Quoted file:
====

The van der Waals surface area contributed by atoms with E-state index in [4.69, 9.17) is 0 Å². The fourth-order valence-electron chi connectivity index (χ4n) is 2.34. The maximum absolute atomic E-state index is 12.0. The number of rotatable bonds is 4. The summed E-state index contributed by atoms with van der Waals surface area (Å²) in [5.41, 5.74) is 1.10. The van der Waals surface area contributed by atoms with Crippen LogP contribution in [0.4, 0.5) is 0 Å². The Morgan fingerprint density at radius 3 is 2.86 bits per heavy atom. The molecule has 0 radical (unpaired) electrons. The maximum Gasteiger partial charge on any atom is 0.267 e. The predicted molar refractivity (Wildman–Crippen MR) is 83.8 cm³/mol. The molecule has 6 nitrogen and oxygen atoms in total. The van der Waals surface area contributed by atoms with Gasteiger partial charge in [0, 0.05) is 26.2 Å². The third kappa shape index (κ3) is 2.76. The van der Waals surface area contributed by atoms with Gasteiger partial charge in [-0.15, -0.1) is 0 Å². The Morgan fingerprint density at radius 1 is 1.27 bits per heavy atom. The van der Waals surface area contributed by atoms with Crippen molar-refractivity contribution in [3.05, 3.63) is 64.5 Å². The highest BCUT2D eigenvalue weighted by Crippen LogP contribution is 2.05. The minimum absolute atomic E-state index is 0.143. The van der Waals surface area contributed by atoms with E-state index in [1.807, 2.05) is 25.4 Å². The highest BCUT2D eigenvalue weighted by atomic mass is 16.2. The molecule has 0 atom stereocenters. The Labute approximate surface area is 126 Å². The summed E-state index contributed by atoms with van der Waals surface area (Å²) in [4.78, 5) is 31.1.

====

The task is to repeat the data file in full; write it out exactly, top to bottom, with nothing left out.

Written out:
The van der Waals surface area contributed by atoms with E-state index in [4.69, 9.17) is 0 Å². The fourth-order valence-electron chi connectivity index (χ4n) is 2.34. The maximum absolute atomic E-state index is 12.0. The number of rotatable bonds is 4. The summed E-state index contributed by atoms with van der Waals surface area (Å²) in [5.41, 5.74) is 1.10. The van der Waals surface area contributed by atoms with Crippen LogP contribution in [0.4, 0.5) is 0 Å². The Morgan fingerprint density at radius 3 is 2.86 bits per heavy atom. The molecule has 0 radical (unpaired) electrons. The maximum Gasteiger partial charge on any atom is 0.267 e. The predicted molar refractivity (Wildman–Crippen MR) is 83.8 cm³/mol. The molecule has 6 nitrogen and oxygen atoms in total. The van der Waals surface area contributed by atoms with Gasteiger partial charge in [0, 0.05) is 26.2 Å². The third kappa shape index (κ3) is 2.76. The van der Waals surface area contributed by atoms with Gasteiger partial charge in [-0.15, -0.1) is 0 Å². The Morgan fingerprint density at radius 1 is 1.27 bits per heavy atom. The van der Waals surface area contributed by atoms with Crippen molar-refractivity contribution in [3.05, 3.63) is 64.5 Å². The highest BCUT2D eigenvalue weighted by Crippen LogP contribution is 2.05. The minimum absolute atomic E-state index is 0.143. The van der Waals surface area contributed by atoms with E-state index in [1.807, 2.05) is 25.4 Å². The highest BCUT2D eigenvalue weighted by atomic mass is 16.2. The molecule has 0 atom stereocenters. The Labute approximate surface area is 126 Å². The summed E-state index contributed by atoms with van der Waals surface area (Å²) in [4.78, 5) is 31.1.